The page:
Last week, the SFGN ran a story titled ‘Impulse Group Accused of Age Discrimination.

(Find more stories about Impulse at SFGN.com/Impulse) 

It lit a smoldering fire.

The story generated a score of comments and dozens of calls. It was picked up by three of the nation’s leading LGBT websites, Instinct.com, Advocate.com and Qweerty.com. This week, according to my editor, another story will appear about the growing controversy.

The central theme of the article was that Impulse, a group of volunteers dedicated to reaching out to young people to help stop the spread of HIV, was charging a fee at their pool parties to anyone over 40.

This practice, people have protested, constitutes ageism. Nonsense!

Last week’s article also noted that the Pride Center of Equality Park had earlier this year held an event titled ‘An Evening in Paradise,’ which offered a discounted price point for those between 18 and 35. The piece also stated that the purpose was to ‘divide the community.’ That subjective comment did not belong there. It too, was nonsense.

In fact, both groups, Impulse and the Pride Center, are doing a remarkable job at trying to unite the community and enhance testing outreach methods for HIV. The Pride Center not only conducts HIV youth groups and educational classes, it holds community forums weekly. Underwritten by the AIDS Healthcare Foundation, Impulse is an all-volunteer organization making HIV testing a component of every one of their events.

Few jobs in my own life were as rewarding as my three-year tenure as the executive director of AIDS Project Florida, which began in 2002. My primary task was not only to treat the thousands of patients who visited our clinic, but also to make sure we could stem the rates of growth of HIV in South Florida. ‘An ounce of prevention,’ we all learned as kids, ‘is worth a pound of cures.’ That is not age discrimination. That is common sense.

I set off a firestorm when I used some of our agency’s funds to acquire a 1966 Volkswagen van to use as a mobile testing vehicle at county fairs. I also tripled the amount of people we got tested for HIV on the weekends.

The reason you put a runaway shelter on the Fort Lauderdale Beach instead of in Pembroke Pines is because that is where the kids are. But I remember almost being lynched, when, as a young college professor in 1978, I proposed building a shelter on A1A. The thing about being run out of town is that you have to get in front of the crowd and make it look like a parade.

The reason you hold a beach party for HIV prevention is because 25 percent of all new infections occur between the ages of 13 and 24. Ages 24 to 35 are not much better. Infections are rising still. We must develop innovative techniques to reach out and educate this population. Whatever we are doing, we are not doing enough.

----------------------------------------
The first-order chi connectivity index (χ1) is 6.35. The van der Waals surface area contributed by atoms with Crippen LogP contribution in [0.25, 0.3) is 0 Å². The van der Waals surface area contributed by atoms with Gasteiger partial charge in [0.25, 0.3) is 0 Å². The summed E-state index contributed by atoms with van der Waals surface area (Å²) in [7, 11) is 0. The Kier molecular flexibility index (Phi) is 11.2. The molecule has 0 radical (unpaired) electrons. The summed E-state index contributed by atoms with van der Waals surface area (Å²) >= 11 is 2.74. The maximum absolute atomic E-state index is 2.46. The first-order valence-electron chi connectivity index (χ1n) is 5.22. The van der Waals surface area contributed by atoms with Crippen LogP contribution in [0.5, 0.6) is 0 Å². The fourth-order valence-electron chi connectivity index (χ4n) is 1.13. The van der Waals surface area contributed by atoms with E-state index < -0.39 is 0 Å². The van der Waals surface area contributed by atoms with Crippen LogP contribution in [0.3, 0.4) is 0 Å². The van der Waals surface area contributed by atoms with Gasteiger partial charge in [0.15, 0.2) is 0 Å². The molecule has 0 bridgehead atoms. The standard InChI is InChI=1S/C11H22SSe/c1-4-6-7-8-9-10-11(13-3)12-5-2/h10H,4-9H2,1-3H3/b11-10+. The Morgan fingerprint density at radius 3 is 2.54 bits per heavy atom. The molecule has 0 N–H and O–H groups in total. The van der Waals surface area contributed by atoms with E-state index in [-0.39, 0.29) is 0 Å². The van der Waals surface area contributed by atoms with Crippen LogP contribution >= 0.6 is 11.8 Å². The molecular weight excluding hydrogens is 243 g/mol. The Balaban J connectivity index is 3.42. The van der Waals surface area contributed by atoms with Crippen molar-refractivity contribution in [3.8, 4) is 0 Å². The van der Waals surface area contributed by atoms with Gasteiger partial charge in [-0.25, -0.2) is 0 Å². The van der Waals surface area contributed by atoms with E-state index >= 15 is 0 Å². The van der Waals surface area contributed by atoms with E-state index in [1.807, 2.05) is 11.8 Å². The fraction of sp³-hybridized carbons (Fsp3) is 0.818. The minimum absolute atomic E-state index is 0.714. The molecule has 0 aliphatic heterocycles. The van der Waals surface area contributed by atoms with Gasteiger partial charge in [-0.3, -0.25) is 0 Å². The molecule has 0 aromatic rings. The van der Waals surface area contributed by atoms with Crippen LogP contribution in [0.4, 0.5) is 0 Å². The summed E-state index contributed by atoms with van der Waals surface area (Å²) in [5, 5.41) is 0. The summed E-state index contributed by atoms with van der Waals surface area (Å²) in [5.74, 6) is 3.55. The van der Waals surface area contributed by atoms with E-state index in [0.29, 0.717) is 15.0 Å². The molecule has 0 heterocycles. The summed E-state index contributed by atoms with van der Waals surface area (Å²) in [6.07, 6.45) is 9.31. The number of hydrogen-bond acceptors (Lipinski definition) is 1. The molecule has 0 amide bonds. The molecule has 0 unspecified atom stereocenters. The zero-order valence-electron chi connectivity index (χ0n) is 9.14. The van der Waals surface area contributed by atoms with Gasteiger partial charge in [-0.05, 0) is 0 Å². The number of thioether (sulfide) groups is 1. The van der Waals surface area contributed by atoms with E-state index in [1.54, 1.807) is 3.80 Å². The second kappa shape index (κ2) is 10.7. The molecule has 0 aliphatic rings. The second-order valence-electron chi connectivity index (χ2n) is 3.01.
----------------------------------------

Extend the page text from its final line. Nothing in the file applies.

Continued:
Next week, SFGN will be one of the many media sponsors supporting a $150 plate dinner at the Hard Rock Hotel to benefit the Pride Center at Equality Park and the Harvey Milk Foundation. Dare I say that there won’t be many persons 25 and younger there?

What you do as an AIDS advocate is try to reach your target population. The 10th annual Florida AIDS Walk got a lot more people tested bringing in Salt-n-Pepa than they would have by hosting Tony Bennett. They not only provided facilities for testing, they did so in a lively, fun, interactive environment that fostered HIV education.

You reach people more with fun than with fear. It’s Basic Marketing 101. So if some HIV group wants to hold a party for young people their own age, why can’t we just leave them the hell alone?

Not for profit AIDS agencies have a dual mission. They not only have to treat a disease that has spread worldwide, they have to stop it from spreading further. AHF knows this. They are in 33 countries, places where contracting HIV, let alone being gay, is a disgrace.

AHF understands a significant component of their mission is to reach out to people so they don’t get HIV. Prevention matters. If your target population is a younger demographic, you reach them with innovative techniques that go beyond expensive sit down dinners in hotels.

You use social media, music, beach parties, bar crawls, and any lawful technique, which finds young people where they are and where they like to be. You do what you can to bring those persons within the paradigm of care.

The argument that Impulse is practicing age discrimination is legitimately newsworthy, but fundamentally meritless.

You older folks, just settle down. You can get your senior discounts at the movie theater and bagel shops, but Impulse ought to be able to freely create their own agenda without you getting on their case.


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